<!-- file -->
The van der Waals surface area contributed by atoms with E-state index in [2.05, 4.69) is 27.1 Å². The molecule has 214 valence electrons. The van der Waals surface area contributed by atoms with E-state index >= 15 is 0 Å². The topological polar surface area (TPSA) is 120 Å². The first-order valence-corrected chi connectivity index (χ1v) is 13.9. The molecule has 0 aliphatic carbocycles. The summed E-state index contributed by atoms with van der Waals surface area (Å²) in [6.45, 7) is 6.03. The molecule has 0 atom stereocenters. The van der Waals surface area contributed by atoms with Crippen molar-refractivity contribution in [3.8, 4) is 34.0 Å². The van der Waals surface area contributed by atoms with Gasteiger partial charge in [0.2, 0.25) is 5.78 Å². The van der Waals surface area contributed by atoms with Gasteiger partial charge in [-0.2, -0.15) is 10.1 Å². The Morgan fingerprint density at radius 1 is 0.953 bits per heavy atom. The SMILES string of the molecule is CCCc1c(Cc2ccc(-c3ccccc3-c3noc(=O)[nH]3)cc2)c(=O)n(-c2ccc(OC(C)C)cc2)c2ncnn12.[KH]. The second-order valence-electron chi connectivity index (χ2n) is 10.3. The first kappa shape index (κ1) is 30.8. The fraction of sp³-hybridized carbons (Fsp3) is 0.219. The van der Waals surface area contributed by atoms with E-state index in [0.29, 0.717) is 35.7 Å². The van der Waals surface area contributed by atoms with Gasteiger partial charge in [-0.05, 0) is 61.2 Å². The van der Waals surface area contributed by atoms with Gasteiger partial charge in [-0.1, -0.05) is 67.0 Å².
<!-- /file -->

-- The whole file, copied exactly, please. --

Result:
The van der Waals surface area contributed by atoms with E-state index in [2.05, 4.69) is 27.1 Å². The molecule has 214 valence electrons. The van der Waals surface area contributed by atoms with E-state index >= 15 is 0 Å². The topological polar surface area (TPSA) is 120 Å². The first-order valence-corrected chi connectivity index (χ1v) is 13.9. The molecule has 0 aliphatic carbocycles. The summed E-state index contributed by atoms with van der Waals surface area (Å²) in [6.45, 7) is 6.03. The molecule has 0 atom stereocenters. The van der Waals surface area contributed by atoms with Crippen molar-refractivity contribution in [3.8, 4) is 34.0 Å². The van der Waals surface area contributed by atoms with Gasteiger partial charge in [0.2, 0.25) is 5.78 Å². The van der Waals surface area contributed by atoms with Gasteiger partial charge in [-0.2, -0.15) is 10.1 Å². The Morgan fingerprint density at radius 1 is 0.953 bits per heavy atom. The SMILES string of the molecule is CCCc1c(Cc2ccc(-c3ccccc3-c3noc(=O)[nH]3)cc2)c(=O)n(-c2ccc(OC(C)C)cc2)c2ncnn12.[KH]. The second-order valence-electron chi connectivity index (χ2n) is 10.3. The first kappa shape index (κ1) is 30.8. The fraction of sp³-hybridized carbons (Fsp3) is 0.219. The van der Waals surface area contributed by atoms with E-state index in [0.29, 0.717) is 35.7 Å². The van der Waals surface area contributed by atoms with Gasteiger partial charge in [-0.05, 0) is 61.2 Å². The van der Waals surface area contributed by atoms with Gasteiger partial charge in [-0.1, -0.05) is 67.0 Å².